Cooking the perfect hard boiled egg can be surprisingly difficult. Start by filling a pot with lukewarm water and placing it over a very low heat. This doesn't need to be the lowest flame setting on your stove top but it should be low. A good comparison is the flame should be as high as you would have it if you were cooking rice. Gently place the uncooked eggs into the water. Pour about a tablespoon of vinegar into the pot. The vinegar will not alter the flavor of your eggs, it will just help the shells peel right off of them when they are ready. Do not cover the pot. Keep an eye on the pot for when it boils. Once the water has come to a rolling boil set your timer for 14 minutes. Once the timer sounds, remove the eggs with a slotted spoon and place them in a bowl of cool water. Eggs peel best if they are cold so if you need to peel them right away, do so under a stream of cold water from the faucet. If you can wait, put them in fridge in a closed container so that the sulfur smell doesn't permeate other foods in there. When you're ready to peel them, simply take them out and watch as the shell is removed easily, thanks to the vinegar!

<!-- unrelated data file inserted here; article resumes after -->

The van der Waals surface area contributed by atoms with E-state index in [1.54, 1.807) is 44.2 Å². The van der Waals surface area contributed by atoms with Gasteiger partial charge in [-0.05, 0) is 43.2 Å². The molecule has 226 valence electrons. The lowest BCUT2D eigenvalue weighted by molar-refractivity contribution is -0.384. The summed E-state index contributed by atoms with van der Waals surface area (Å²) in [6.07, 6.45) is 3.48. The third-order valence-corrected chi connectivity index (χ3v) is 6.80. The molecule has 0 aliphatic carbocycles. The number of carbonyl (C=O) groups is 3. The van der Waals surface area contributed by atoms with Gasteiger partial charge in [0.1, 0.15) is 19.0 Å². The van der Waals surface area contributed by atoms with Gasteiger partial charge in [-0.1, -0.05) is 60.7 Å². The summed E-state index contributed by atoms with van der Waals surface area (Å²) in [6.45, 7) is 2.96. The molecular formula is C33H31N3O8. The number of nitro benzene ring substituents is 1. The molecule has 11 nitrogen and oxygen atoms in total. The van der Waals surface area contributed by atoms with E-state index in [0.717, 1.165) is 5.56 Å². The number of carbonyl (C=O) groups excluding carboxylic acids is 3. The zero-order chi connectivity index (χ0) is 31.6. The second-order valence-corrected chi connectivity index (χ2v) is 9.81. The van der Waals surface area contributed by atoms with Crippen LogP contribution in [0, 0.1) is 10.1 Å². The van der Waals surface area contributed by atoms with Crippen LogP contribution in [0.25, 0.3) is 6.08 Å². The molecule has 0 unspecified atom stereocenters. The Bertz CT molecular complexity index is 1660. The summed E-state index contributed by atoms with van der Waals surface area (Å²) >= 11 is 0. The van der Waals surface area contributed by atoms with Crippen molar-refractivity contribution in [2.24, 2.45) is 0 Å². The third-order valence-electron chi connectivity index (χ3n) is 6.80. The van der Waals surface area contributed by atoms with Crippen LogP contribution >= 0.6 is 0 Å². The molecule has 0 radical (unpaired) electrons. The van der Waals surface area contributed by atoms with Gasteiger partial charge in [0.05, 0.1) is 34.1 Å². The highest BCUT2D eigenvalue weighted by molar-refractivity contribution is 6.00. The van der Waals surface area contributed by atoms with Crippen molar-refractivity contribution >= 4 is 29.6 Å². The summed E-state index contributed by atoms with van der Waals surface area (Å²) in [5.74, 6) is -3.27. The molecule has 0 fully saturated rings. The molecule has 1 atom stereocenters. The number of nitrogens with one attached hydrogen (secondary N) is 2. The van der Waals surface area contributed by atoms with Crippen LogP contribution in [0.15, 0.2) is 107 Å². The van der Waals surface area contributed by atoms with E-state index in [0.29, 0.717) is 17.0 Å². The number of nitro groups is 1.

Egg shells not only deter slugs and snails, they also act as a fertilizer. They are especially beneficial to fast growing plants like fennel, peppers, green beans and tomatoes. They deter slugs and snails in much the same way as DE.
How to use:
Rinse shells thoroughly and air dry
Place in bag and crush
Spread crushed shells around bases of plants
Make a Beer Trap
This method seems to be favoured by people I've talked to and in books I've read. The critters fall into the beer and drown - cruel, I know, but it's them or your plants.